This test evaluates blood in a newborn baby's stool or emesis (vomit). It is used to determine if the newborn baby is bleeding (fetal blood), or if the blood came from the baby's mother (maternal blood).
Laboratory tests may be done for many reasons. Tests are performed for routine health screenings or if a disease or toxicity is suspected. Lab tests may be used to determine if a medical condition is improving or worsening. Lab tests may also be used to measure the success or failure of a medication or treatment plan. Lab tests may be ordered for professional or legal reasons. You may need this test if you have:
When and how often laboratory tests are done may depend on many factors. The timing of laboratory tests may rely on the results or completion of other tests, procedures, or treatments. Lab tests may be performed immediately in an emergency, or tests may be delayed as a condition is treated or monitored. A test may be suggested or become necessary when certain signs or symptoms appear.
The age or gender of the person being tested may affect when and how often a lab test is required. Chronic or progressive conditions may need ongoing monitoring through the use of lab tests. Conditions that worsen and improve may also need frequent monitoring. Certain tests may be repeated to obtain a series of results, or tests may need to be repeated to confirm or disprove results. Timing and frequency of lab tests may vary if they are performed for professional or legal reasons.
Before the sample is collected, tell the healthcare worker if your newborn has a medical condition or is receiving medicine that may cause a bloody stool.
Ask the healthcare worker for information about how to prepare for this test.
A sample of your newborn's stool or vomit is collected and sent to a lab for tests. A blood-stained diaper also may be used for this test.
For a stool sample collected at home, place the newborn's stool into a container provided by the healthcare worker. Collect the largest amount of stool possible for the test. Avoid getting urine, water, tissues, or toilet paper in the sample.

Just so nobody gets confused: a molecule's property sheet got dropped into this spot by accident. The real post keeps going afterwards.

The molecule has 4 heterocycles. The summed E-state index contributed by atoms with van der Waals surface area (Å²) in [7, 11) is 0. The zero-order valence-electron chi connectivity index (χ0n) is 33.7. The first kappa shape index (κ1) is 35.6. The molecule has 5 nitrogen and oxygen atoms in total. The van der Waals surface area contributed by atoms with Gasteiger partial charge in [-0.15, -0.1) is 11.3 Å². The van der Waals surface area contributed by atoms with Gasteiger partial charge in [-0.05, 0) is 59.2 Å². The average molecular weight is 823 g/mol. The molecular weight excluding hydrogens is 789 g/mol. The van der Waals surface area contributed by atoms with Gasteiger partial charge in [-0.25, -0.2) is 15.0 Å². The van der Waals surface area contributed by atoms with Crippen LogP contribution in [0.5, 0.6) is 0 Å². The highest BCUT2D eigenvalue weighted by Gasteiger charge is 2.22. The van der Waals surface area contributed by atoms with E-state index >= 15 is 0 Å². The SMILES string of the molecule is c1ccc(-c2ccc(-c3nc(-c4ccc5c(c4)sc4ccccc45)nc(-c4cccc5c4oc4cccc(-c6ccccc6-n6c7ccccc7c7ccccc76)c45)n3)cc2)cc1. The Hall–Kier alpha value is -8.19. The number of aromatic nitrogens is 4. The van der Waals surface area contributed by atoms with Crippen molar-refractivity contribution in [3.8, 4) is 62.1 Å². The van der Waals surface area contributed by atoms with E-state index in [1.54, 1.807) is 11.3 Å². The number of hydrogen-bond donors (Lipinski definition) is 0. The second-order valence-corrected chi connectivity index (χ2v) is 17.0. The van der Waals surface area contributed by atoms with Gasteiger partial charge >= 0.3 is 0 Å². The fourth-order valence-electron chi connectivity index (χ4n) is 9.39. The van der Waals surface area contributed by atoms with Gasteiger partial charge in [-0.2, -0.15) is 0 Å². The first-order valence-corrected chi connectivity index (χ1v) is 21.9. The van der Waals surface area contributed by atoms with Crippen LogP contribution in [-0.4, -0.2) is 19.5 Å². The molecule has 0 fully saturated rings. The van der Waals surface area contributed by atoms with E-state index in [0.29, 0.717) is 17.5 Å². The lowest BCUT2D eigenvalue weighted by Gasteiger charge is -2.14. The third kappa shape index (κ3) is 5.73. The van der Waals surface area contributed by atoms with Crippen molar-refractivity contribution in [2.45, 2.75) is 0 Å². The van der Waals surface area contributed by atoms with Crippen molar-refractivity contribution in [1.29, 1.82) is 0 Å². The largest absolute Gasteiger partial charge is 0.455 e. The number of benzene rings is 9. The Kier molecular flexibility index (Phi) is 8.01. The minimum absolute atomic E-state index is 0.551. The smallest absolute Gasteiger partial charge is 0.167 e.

Methods used to obtain a sample for this test vary. Ask the healthcare worker for information about how a sample is obtained for this test.
The amount of discomfort your newborn will feel depends on many factors, including your newborn's sensitivity to pain.
Stool or vomit should be tested within 30 minutes after it is collected, or as soon as possible.
If you collect your newborn's stool, close the container if it has a lid. Follow the healthcare worker's instruction about where to place the container. Clean your hands with soap and water. If you have been asked to collect the stool sample while at home, follow the directions provided.
There are no special instructions to follow after this test.
Stool: Giving a stool sample is generally considered safe. Talk to your healthcare worker if you have questions or concerns about this test.
Ask the healthcare worker to explain the risks of this test or procedure to you before it is performed.
Ask your healthcare worker for the normal results of this test.
Ask your healthcare worker how you will be informed of the test results. You may be asked to call for results, schedule an appointment to discuss results, or notified of results by mail. Follow up care varies depending on many factors related to your test. Sometimes there is no follow up after you have been notified of test results. At other times follow up may be suggested or necessary. Some examples of follow up care include changes to medication or treatment plans, referral to a specialist, more or less frequent monitoring, and additional tests or procedures. Talk with your healthcare worker about any concerns or questions you have regarding follow up care or instructions.
 McRury JM & Barry RC: A modified Apt test: a new look at an old test.. Pediatr Emerg Care 1994; 10:189-191.
 Liu N, Wu AH, & Wong SS: Improved quantitative Apt test for detecting fetal hemoglobin in bloody stools of newborns. Clin Chem 1993; 39(11):2326-2329. Available from URL: http://www.clinchem.org/cgi/reprint/39/11/2326. As accessed 1/27/2005.
 Crook M: Haemoglobin in stools from neonates: measurement by a modified Apt-test. Med Lab Sci 1991; 48(4):346-347.
 Henry JB: Clinical Diagnosis and Management by Laboratory Methods, 20th ed. Saunders, 2001.